Glossary for the December 31 Reading Challenge

  • This is a guide to words you may not know in this week’s reading challenge
  • The words and phrases in blue are listed here
Susan Ramsay |
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Here's a guide to the words from this week's reading challenge you may not understand.

weaselly – a weasel is a small animal, related to a ferret which is often kept as a pet in Britain. Wild weasels are thought of as being untrustworthy.dodge – to quickly move out of the way of something
set aside one’s differences – stop arguing over something
civility – being polite
wriggle out of – escape. e.g. my sister always manages to wriggle out of doing any household chores.
implicit – suggested rather than being clearly said
position is groundless – there are no facts to defend their ideas
tantamount – the same as or almost the same as
condoning – accepting or approving of something which is morally wrong
elevates – raises
ignorance – (not specifically stupidity) a lack of knowledge about something
old saw – a “saw” is an old saying, so the term “old saw” technically means “old, old saying”
speculation – gambling or “what-iffing”, doing something not based on precise facts. 
indisputable – unable to be argued about. e.g. The fact that the sun rises in the east is indisputable
autism – a range of developmental disorders which makes it difficult for someone to interact socially, among other things
myth – a story not grounded in fact
hoax – [rhymes with oaks] a trick or a lie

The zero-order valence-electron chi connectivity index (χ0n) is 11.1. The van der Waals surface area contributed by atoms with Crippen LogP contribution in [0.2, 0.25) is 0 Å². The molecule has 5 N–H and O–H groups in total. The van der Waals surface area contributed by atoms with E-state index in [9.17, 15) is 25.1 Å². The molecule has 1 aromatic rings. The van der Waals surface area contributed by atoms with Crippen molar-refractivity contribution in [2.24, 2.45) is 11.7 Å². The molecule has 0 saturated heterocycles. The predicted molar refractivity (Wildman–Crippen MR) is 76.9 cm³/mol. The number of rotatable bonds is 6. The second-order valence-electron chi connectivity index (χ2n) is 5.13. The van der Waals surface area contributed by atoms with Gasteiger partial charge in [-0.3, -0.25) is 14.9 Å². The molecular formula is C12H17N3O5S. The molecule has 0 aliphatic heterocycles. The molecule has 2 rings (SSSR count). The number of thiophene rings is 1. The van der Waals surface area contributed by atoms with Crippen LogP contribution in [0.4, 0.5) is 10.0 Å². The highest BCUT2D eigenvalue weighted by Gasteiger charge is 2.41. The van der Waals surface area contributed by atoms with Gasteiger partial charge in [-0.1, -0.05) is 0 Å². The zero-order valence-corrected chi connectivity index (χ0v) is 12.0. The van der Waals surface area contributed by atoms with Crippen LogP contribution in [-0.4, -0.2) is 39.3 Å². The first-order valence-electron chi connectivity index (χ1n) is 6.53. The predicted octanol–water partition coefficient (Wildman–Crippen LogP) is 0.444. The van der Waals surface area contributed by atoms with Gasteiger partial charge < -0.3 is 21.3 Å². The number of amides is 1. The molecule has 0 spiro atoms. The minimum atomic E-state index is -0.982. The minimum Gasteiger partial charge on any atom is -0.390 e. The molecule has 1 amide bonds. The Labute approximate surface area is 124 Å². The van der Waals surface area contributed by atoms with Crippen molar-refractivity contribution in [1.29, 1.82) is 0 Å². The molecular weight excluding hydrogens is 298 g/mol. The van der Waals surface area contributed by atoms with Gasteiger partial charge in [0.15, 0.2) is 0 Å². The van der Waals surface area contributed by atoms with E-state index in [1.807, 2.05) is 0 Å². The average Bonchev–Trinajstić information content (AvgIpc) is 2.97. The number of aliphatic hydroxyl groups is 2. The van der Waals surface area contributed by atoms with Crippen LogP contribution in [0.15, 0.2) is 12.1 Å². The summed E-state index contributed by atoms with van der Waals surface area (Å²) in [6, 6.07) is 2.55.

a smidgen – an unscientific small amount. e.g. I will have just a smidgen of cream on my scone please


fundamental variability of nature – the basic shifting or change of Nature
outliers – people who have beliefs different from the majority
vest anomalies with exaggerated significance – because the media can’t very well report each day “people were vaccinated, all is well” they are likely to highlight when things go wrong (anomalies); “someone died from a heart attack just after they were given the vaccine” because it’s what they are trained to do. In this case, however, people might think that someone dying after getting the vaccine is hugely important and shows that the vaccine causes heart attacks. But statistics show that x number of people are likely to get heart attacks each day anyway, so the vaccine probably has nothing to do with the heart attack.
intellectual laziness – not wanting to do the research to find the facts
objectivity – not taking feelings and morals into account
neutrality – not choosing one side over another
appraising – working out something’s value
conjectures – an opinion formed without conclusive evidence
unresolved hypotheses – an idea which has not been proven
divergent – going in different directions
immutable – unchangeable
erroneous – mistaken
fallacious orthodoxies – mistaken beliefs
acquired – got/learned
inherited – got from parents
spontaneous generation – the idea that life started from nothing
superseded – replaced as more important
Newtonian – related to Isaac Newton


infinitesimal – extremely small
probabilistic – based on a theory of probability
manifestations – something concrete that shows something abstract
confound – surprise, confuse
refutation – to prove an argument wrong